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Medical Help .

Discussion in 'Protest Advice' started by rawbutt1, Jun 15, 2009.

  1. rawbutt1 Member

    http://medic.wikia.com/wiki/Pepper_spray_and_tear_gas

    During: How to deal

    * STAY CALM. Panicking increases the irritation. Breathe slowly and remember it is only temporary.
    * If you see it coming or get a warning (e.g. police are putting gasmasks on), put on protective gear. If able, try to move away or get upwind.
    * Blow your nose, rinse your mouth, cough and spit. Try not to swallow.
    * If you wear contacts, you must remove the lenses or get someone to remove them for you, with CLEAN, uncontaminated fingers. Destroy the lenses after exposure, they are not cleanable.
    * DO NOT RUB IT IN.

    Remedies

    We have been doing trials with pepper spray to find good remedies. There are some definite things that you can do after being sprayed to help minimize the discomfort. None of these are miracle cures: using these remedies will help people to feel better faster, but it will still take time.

    Remedy for the eyes, nose, and mouth: L.A.W. (liquid antacid and water)

    Remedy for the skin: For pepper spray on the skin


    Secondary treatments

    Secondary treatments can include: walking around with your arms outstretched, removing contaminated clothing, and taking a cool shower.

    In fact, it is essential to shower and wash or discard your clothes as soon as you are able. It is toxic, and will continually contaminate you and everyone around you until you get rid of it. Until then, try not to touch your eyes or your face, or other people, furniture, carpets etc. to avoid further contamination. Shower using the coldest water you can stand (to keep your pores from opening). Wash your clothes using strong detergents.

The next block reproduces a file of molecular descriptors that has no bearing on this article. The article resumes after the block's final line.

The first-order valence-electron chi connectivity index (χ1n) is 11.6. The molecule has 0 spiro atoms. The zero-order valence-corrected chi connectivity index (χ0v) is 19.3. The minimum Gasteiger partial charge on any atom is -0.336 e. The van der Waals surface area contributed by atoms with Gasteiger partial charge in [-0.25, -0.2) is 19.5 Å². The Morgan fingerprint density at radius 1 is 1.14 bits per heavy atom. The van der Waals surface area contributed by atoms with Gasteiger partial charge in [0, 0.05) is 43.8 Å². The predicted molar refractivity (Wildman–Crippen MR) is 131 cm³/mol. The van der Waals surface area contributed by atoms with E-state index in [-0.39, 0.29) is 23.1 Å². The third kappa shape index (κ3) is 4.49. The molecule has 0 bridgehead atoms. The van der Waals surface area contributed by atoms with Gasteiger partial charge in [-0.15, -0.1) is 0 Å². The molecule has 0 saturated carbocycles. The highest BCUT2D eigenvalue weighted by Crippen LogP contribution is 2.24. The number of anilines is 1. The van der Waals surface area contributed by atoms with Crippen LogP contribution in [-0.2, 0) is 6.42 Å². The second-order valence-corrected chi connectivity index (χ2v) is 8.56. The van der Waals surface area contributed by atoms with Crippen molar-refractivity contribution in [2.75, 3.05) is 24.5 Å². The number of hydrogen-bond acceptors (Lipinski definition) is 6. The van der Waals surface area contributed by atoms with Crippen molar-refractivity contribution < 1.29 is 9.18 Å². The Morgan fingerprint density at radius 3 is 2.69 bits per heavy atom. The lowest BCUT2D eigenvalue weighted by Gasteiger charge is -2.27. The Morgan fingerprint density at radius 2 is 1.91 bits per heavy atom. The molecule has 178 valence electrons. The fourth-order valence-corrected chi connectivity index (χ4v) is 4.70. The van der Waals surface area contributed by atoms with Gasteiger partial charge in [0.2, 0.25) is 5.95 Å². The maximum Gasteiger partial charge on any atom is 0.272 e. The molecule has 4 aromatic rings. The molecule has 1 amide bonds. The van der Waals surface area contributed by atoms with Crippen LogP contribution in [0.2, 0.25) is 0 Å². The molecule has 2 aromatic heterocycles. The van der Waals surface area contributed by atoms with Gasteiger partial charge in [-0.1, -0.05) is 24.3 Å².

2. rawbutt1 Member

    How to treat wounds

    http://medic.wikia.com/wiki/Injury_aftercare#Wound

    Wound

    * Stop bleeding by direct pressure or elevating injured area.
    * Clean the wound well with water.
    * Cover with a dry sterile gauze pad or clean cloth.
    * Do not remove an impaled object; stabilize it in place and seek medical care.
    * For nosebleeds, pinch nose until bleeding stops.
    * For eye injuries, cover eye and seek care.

    Aftercare

    * Keep the wound clean. Wash the area gently with soap and water without scrubbing as the wound heals.
    * The wound area should otherwise be kept dry.
    * Change the dressing at least daily or whenever it becomes wet or dirty.
    * If you're allergic to the adhesive used in most bandages, switch to adhesive-free dressings or sterile gauze and paper tape. These supplies are generally available at pharmacies.
    * For painless tape or Band-aid removal, you may soak the adhesive tape in nail-polish remover (applied on the outside) for a few minutes. This will dissolve the adhesive and release both the skin and hair.
    * Try not to pick at the protective scab.

    A tetanus booster shot is recommended if you have not had one in the last 10 years
  3. rawbutt1 Member

  4. bump thread up.
  5. kldickson Member

    Can you merge this thread with my first aid thread?
  6. kldickson Member

    Capsaicin is fat-soluble. If you have milk on hand, use it.
  7. Capsaicin = Pepper spray

    http://en.wikipedia.org/wiki/Capsaicin

    Capsaicin is also the active ingredient in riot control and personal defense pepper spray chemical agents. When the spray comes in contact with skin, especially eyes or mucous membranes, it is very painful, and breathing small particles of it as it disperses can cause breathing difficulty, which serves to discourage assailants. Refer to the Scoville scale for a comparison of pepper spray to other sources of capsaicin.

    Treatment after exposure
    The primary treatment is removal from exposure. Contaminated clothing should be removed and placed in airtight bags to prevent secondary exposure. Capsaicin could be washed off the skin using soap, shampoo, or other detergents, or rubbed off with oily compounds such as vegetable oil, paraffin oil, petroleum jelly (Vaseline), creams, or polyethylene glycol. Plain water, as well as home remedies such as vinegar, bleach, sodium metabisulfite, or topical antacid suspensions are ineffective in removing capsaicin.

    Burning and pain symptoms can be effectively relieved by cooling, e.g., from ice, cold water, cold bottles, cold surfaces, or a flow of air from wind or a fan. In severe cases, eye burn might be treated symptomatically with topical ophthalmic anesthetics; mucous membrane burn with lidocaine gel. Capsaicin-induced asthma might be treated with nebulized bronchodilators or oral antihistamines or corticosteroids.[24]

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